Reports on the retention programs were categorized into 15 major action programs. The most frequently
designated one was learning and academic support (24 percent). Other popular major action programs were
advising (13 percent), orientation (13 percent), and early warning systems (12 percent). When the colleges
were asked to indicate how well these programs worked in terms of retention, the highest ranked programs
were new policies and structures, learning and academic support, and early warning systems. It is very interesting that in terms of the overall success of the programs, none of these three were highly ranked: the top
three were peer programs, career assistance, and multiple action programs. When the colleges were asked to
identify any of 20 specific action programs, the most frequently identified action programs that were included
in the retention program were improvement in academic adVising (52 percent), specific orientation activities
(50 percent), and exit interviews (40 percent).
The best first step in forming a retention program may be what Noel (1978) calls a campus health check.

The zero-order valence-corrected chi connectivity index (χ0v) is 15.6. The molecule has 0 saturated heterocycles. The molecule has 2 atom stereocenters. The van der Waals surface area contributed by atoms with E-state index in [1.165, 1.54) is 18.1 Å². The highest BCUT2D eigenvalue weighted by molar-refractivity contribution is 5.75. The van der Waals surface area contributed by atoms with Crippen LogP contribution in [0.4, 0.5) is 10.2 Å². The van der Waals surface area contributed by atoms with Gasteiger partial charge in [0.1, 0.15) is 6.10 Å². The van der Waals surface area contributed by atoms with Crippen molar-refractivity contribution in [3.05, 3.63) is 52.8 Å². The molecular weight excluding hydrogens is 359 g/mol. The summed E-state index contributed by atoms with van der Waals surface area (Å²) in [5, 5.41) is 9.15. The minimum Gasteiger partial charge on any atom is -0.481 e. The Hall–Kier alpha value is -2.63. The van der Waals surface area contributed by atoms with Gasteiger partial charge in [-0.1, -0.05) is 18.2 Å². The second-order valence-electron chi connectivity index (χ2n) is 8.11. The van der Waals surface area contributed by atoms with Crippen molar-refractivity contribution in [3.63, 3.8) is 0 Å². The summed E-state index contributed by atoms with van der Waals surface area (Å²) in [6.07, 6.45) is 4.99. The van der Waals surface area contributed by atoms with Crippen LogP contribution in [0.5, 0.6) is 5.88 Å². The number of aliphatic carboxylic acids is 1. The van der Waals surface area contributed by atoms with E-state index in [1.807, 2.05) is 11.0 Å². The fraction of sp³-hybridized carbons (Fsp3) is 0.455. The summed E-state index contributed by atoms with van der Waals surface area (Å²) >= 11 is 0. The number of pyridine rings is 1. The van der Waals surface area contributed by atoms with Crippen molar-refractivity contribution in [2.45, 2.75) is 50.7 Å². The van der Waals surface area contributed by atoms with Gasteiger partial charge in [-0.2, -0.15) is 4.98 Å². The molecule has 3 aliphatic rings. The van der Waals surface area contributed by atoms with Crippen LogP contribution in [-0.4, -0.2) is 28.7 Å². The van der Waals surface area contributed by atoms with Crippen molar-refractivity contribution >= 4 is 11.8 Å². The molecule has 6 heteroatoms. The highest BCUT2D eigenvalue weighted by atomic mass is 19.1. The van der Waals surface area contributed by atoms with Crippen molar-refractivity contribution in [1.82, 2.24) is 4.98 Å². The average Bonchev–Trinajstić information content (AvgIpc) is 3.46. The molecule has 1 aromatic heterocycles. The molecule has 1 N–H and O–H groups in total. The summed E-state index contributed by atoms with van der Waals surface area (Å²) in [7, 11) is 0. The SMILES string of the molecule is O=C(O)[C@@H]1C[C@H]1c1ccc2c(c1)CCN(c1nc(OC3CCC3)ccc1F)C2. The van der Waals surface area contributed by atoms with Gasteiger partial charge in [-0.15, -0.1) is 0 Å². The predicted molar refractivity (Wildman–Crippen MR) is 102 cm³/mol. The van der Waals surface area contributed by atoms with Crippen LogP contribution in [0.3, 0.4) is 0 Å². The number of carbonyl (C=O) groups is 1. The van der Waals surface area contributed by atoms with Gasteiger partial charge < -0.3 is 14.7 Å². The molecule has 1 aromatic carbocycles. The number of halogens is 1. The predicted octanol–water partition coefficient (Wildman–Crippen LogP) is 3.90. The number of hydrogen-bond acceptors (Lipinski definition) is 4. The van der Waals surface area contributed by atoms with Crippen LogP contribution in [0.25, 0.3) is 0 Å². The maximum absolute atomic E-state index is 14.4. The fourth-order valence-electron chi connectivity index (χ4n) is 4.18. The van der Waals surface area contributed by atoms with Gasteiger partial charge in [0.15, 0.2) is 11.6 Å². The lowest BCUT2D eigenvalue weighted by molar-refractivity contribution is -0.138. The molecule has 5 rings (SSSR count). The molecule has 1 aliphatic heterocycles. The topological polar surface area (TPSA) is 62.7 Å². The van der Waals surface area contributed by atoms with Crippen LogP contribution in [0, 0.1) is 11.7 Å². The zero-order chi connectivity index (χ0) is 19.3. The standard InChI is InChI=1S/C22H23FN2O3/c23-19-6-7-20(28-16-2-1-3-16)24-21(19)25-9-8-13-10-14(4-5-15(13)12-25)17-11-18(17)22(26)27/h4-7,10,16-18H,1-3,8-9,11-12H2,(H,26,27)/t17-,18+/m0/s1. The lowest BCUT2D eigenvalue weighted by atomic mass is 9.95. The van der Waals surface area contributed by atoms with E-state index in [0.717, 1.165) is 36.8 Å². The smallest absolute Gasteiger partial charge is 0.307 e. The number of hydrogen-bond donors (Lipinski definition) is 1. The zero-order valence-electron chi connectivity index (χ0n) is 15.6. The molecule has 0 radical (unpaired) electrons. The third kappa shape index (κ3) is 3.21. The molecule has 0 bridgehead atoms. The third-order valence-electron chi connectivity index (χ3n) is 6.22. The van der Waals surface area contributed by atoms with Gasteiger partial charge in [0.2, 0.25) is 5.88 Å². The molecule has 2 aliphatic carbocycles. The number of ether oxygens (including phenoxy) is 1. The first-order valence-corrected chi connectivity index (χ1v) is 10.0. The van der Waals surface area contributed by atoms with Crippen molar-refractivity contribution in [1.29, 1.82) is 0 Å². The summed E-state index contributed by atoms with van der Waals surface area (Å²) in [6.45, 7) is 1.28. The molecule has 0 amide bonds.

Although a great deal of evidence has been presented here and elsewhere associating many student and college
characteristics with retention or attrition, there are substantial differences among institutions. Therefore, it is
important to do a local dropout study.
One way to accomplish this is to participate in the College Board's Admissions Testing Program Summary
Reporting Service (ATP-SRS). What is referred to as Round 3 is an analysis of the characteristics of a college's
freshman-year persisters and dropouts in terms of test scores, high school rank, socioeconomic
characteristics, and college plans. An additional service which is part of ATP-SRS, called the Admissions Yield
and Retention Report, calculates retention yields for 600 different student groups. A separate graphical plotting service can also be used to represent both admissions and retention yields by student group.
In addition, a more specific, institutionally tailored study should be conducted each year of both dropouts
and persisters. Dropouts could be contacted before they leave, as part of a. good counseling system, in the process of leaving, as part of the exit interview, or after they leave, by mailed questionnaires (first class, with two